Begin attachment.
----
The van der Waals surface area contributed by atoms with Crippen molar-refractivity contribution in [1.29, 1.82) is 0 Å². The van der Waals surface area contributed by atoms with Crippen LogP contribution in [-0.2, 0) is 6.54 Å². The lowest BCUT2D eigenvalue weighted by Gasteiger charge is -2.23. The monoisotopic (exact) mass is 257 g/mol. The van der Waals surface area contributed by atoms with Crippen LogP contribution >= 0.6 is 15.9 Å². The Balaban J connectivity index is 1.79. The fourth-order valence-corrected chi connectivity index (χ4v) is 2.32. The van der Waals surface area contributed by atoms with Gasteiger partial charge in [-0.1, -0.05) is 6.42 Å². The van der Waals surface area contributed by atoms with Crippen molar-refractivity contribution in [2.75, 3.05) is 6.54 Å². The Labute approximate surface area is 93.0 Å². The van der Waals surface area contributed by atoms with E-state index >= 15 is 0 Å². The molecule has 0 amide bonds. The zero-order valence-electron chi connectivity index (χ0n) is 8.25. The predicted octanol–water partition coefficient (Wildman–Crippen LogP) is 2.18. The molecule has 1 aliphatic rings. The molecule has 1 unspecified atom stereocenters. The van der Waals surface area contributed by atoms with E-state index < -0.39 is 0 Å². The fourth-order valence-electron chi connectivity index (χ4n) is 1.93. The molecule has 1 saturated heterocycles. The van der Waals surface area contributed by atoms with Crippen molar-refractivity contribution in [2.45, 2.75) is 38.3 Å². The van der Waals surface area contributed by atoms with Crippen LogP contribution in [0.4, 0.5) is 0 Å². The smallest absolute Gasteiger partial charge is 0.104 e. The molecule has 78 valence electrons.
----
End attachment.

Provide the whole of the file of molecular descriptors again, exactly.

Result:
The van der Waals surface area contributed by atoms with Crippen molar-refractivity contribution in [1.29, 1.82) is 0 Å². The van der Waals surface area contributed by atoms with Crippen LogP contribution in [-0.2, 0) is 6.54 Å². The lowest BCUT2D eigenvalue weighted by Gasteiger charge is -2.23. The monoisotopic (exact) mass is 257 g/mol. The van der Waals surface area contributed by atoms with Crippen LogP contribution >= 0.6 is 15.9 Å². The Balaban J connectivity index is 1.79. The fourth-order valence-corrected chi connectivity index (χ4v) is 2.32. The van der Waals surface area contributed by atoms with Gasteiger partial charge in [-0.1, -0.05) is 6.42 Å². The van der Waals surface area contributed by atoms with Crippen molar-refractivity contribution in [2.75, 3.05) is 6.54 Å². The Labute approximate surface area is 93.0 Å². The van der Waals surface area contributed by atoms with E-state index >= 15 is 0 Å². The molecule has 0 amide bonds. The zero-order valence-electron chi connectivity index (χ0n) is 8.25. The predicted octanol–water partition coefficient (Wildman–Crippen LogP) is 2.18. The molecule has 1 aliphatic rings. The molecule has 1 unspecified atom stereocenters. The van der Waals surface area contributed by atoms with E-state index < -0.39 is 0 Å². The fourth-order valence-electron chi connectivity index (χ4n) is 1.93. The molecule has 1 saturated heterocycles. The van der Waals surface area contributed by atoms with Crippen molar-refractivity contribution in [2.45, 2.75) is 38.3 Å². The van der Waals surface area contributed by atoms with Crippen LogP contribution in [0.4, 0.5) is 0 Å². The smallest absolute Gasteiger partial charge is 0.104 e. The molecule has 78 valence electrons.